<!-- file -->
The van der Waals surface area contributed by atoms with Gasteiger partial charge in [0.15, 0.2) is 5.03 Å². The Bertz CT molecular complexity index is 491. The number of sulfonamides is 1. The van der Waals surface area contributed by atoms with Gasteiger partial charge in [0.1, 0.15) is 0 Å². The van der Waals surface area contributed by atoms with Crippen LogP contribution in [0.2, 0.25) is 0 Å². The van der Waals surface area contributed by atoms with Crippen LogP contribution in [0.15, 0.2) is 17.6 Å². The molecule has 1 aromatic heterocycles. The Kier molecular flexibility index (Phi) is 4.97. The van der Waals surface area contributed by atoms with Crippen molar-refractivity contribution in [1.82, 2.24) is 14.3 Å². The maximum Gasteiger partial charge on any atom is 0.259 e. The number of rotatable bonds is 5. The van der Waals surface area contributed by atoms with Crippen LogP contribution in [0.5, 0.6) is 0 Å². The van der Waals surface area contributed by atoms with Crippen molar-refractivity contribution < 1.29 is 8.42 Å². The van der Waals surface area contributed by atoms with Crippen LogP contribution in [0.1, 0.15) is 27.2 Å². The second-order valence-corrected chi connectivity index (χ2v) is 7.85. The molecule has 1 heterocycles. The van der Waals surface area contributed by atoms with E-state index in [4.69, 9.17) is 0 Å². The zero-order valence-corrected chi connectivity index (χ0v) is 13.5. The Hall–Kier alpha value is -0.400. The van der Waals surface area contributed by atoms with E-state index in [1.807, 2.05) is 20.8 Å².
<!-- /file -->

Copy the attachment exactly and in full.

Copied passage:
The van der Waals surface area contributed by atoms with Gasteiger partial charge in [0.15, 0.2) is 5.03 Å². The Bertz CT molecular complexity index is 491. The number of sulfonamides is 1. The van der Waals surface area contributed by atoms with Gasteiger partial charge in [0.1, 0.15) is 0 Å². The van der Waals surface area contributed by atoms with Crippen LogP contribution in [0.2, 0.25) is 0 Å². The van der Waals surface area contributed by atoms with Crippen LogP contribution in [0.15, 0.2) is 17.6 Å². The molecule has 1 aromatic heterocycles. The Kier molecular flexibility index (Phi) is 4.97. The van der Waals surface area contributed by atoms with Crippen molar-refractivity contribution in [1.82, 2.24) is 14.3 Å². The maximum Gasteiger partial charge on any atom is 0.259 e. The number of rotatable bonds is 5. The van der Waals surface area contributed by atoms with Crippen LogP contribution in [0.5, 0.6) is 0 Å². The van der Waals surface area contributed by atoms with Crippen molar-refractivity contribution < 1.29 is 8.42 Å². The van der Waals surface area contributed by atoms with Crippen LogP contribution in [0.1, 0.15) is 27.2 Å². The second-order valence-corrected chi connectivity index (χ2v) is 7.85. The molecule has 1 heterocycles. The van der Waals surface area contributed by atoms with E-state index in [4.69, 9.17) is 0 Å². The zero-order valence-corrected chi connectivity index (χ0v) is 13.5. The Hall–Kier alpha value is -0.400. The van der Waals surface area contributed by atoms with E-state index in [1.807, 2.05) is 20.8 Å².